Michael's long-time girlfriend that he met at college. She is somewhat of an outsider from the beginning and symbolizes Michael's initial desire to live a more Americanized life - viewing her as a way of breaking away from the family business. He eventually falls out of love with her but proposes to her years later in order to start a family. She becomes his second wife and they have two children but their relationship is not a happy one. Michael continuously mistreats Kay and it ends bitterly with a divorce in Part II after Kay tells Michael that she has aborted their third child to spite him. In Part III, Michael has mellowed out and they attempt to reconcile their relationship but then their daughter, Mary dies.
This character exhibits examples of:
Betty and Veronica: Looks like the Betty but is the Veronica while Apollonia is the Betty who looks like the Veronica.
Convenient Miscarriage: Subverted. Kay Corleone apparently suffers this trope, only to be revealed later that she aborted the child out of hatred towards her Catholic husband and because she can't stand the idea of another child being raised into his criminal family.
Shortly after Michael arrives in Sicily following his escape from New York, he meets a local woman named Apollonia. Michael falls deeply and passionately in love with her (which is described as being "struck by the thunderbolt"). After a brief period of courtship, Michael marries her and she becomes his first wife. His relationship with her is what helps him re-connect with his Sicilian roots and find out where he truly belongs. The pregnant Apollonia dies in a car bomb set by Fabrizio (one of Michael's bodyguards) that was intended to kill him. Her death makes Michael a man with an uncontrollable thirst for revenge, which would eventually lead him to betray his family.
This character exhibits examples of:
Babies Ever After: Subverted. Michael and Apollonia expected this kind of life (especially since they had sex every night) but Apollonia was murdered during her pregnancy and thus their unborn child died as well.
Foil: To Kay. Apollonia represents traditions and Italian life whereas Kay represents modernity and American life.
Language Barrier: Has trouble communicating with Michael as she only speaks Italian and he primarily speaks English with only a little Italian, they end up having a loving relationship despite this obstacle.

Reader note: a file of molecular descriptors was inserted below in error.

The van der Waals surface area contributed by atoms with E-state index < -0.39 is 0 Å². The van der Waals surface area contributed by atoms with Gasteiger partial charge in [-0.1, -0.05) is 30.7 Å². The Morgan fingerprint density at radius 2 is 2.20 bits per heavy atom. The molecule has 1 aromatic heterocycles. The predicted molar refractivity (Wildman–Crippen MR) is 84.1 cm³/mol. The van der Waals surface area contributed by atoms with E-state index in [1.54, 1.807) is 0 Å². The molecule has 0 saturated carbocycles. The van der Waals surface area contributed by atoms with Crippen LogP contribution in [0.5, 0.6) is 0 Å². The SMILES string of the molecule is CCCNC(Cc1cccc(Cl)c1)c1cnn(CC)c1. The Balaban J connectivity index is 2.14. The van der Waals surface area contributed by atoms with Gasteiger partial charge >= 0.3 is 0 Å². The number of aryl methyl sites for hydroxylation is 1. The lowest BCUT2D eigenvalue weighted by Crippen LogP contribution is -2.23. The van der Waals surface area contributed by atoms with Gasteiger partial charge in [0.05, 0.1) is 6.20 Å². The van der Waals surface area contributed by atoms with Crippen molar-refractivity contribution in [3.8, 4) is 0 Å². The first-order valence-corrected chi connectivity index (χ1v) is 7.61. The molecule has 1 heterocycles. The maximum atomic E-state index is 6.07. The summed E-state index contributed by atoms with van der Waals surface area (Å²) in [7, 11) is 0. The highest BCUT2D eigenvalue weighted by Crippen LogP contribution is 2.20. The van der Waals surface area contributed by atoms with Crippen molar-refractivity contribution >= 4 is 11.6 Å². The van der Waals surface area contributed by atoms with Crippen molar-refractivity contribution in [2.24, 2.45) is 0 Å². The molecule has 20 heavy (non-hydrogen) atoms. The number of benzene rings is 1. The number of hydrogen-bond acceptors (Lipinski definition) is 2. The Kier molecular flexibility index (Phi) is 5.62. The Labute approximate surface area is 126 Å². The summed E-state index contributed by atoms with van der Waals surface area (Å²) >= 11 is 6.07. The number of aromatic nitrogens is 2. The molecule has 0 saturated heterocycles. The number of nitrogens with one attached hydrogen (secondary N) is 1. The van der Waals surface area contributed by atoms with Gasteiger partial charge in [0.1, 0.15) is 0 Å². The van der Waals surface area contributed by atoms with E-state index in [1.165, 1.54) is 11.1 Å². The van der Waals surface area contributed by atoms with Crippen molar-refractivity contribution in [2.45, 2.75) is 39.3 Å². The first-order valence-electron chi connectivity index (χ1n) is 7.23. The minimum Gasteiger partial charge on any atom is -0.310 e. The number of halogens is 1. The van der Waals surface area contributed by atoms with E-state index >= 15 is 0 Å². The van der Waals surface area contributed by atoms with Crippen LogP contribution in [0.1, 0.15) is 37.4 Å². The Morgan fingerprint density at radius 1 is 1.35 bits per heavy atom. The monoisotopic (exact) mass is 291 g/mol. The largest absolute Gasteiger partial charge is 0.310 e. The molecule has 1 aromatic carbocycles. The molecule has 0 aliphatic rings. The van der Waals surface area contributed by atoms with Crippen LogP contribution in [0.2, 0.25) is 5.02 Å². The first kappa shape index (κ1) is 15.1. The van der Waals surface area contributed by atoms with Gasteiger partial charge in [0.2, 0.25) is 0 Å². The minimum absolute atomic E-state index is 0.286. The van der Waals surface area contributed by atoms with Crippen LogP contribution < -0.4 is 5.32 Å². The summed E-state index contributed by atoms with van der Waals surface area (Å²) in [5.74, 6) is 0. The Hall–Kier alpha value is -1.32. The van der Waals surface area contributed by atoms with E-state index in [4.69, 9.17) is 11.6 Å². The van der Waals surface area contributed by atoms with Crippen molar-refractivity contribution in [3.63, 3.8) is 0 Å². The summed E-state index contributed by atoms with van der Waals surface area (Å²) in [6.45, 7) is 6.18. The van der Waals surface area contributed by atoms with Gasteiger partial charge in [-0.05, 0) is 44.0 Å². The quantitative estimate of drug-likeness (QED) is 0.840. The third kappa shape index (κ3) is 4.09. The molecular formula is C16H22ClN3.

Meaningful Name: Her name is derived from the Greek god, Apollo (god of light and the sun). This symbolises that Apollonia is the light - the happiness and innocence of Michael's life. Thus her death is also the loss of this innocence and Michael's Start of Darkness.
The youngest of Michael's children. Sofia's being cast as her was a very controversial decision, though in truth she was just a last-minute replacement for Winona Ryder, and only took the part reluctantly.
Kill the Cutie: She is shot with a bullet meant for Michael near the end of Part III.
Anthony "Tony" Corleone
Portrayed By: Franc D'Ambrosio
Michael's oldest child and his initial heir apparent. Anthony, however, has different ideas and by Part III, is openly refusing to become a part of his father's criminal empire, instead opting to become an opera singer.
Heel-Face Turn: Initially in Part II, right after his parents' separation, the young Anthony is portrayed as being cold and distant towards his mother, seemingly blaming her for the breakup. By the third film, however, it is Michael that he resents, mostly because he discovered the truth that Michael ordered the murder of Fredo, his favorite uncle.
Nice Guy: Wants nothing to do with the criminal empire and is sweet, polite and loves his family.
Please Wake Up: A mild example, but the baby Anthony is the only other person present during Vito's death.
"I have a special practice. I handle one client."
"A lawyer with his briefcase can steal more than a hundred men with guns."
— Vito Corleone
Portrayed By: Robert Duvall
An orphaned childhood friend of Sonny´s, Tom was unofficially adopted by Don Vito. He´s the family´s lawyer and Consigliere.
This character exhibits examples of:
Badass Bookworm: A lawyer by profession and undoubtedly one of the most intelligent members of the Corleone family, he also killed two people in The Godfather Returns strangling one with his belt and shooting another. Then, in the same book, there's his ease in putting Fredo on the ground when attacked in a fit of anger. (Fredo later compliments him on his reflexes. Tom's response: "lots of coffee".)
Dropped a Bridge on Him: Despite his integral role in the first two films, his death is only briefly mentioned in passing at the beginning of Part III.
Heroic BSOD: In the original novel, he suffers a very minor breakdown when he learns that Sonny has just been murdered, and needs a stiff drink before plucking up the courage to tell Vito. Vito lampshades this to Tom, but permits him to finish his drink before saying what he's afraid to say.
Non-Action Guy: In the movies, anyway. This fact is lampshaded by Virgil Sollozzo:
"I know you're not in the muscle-end of the family, Tom, so I don't want you to be scared."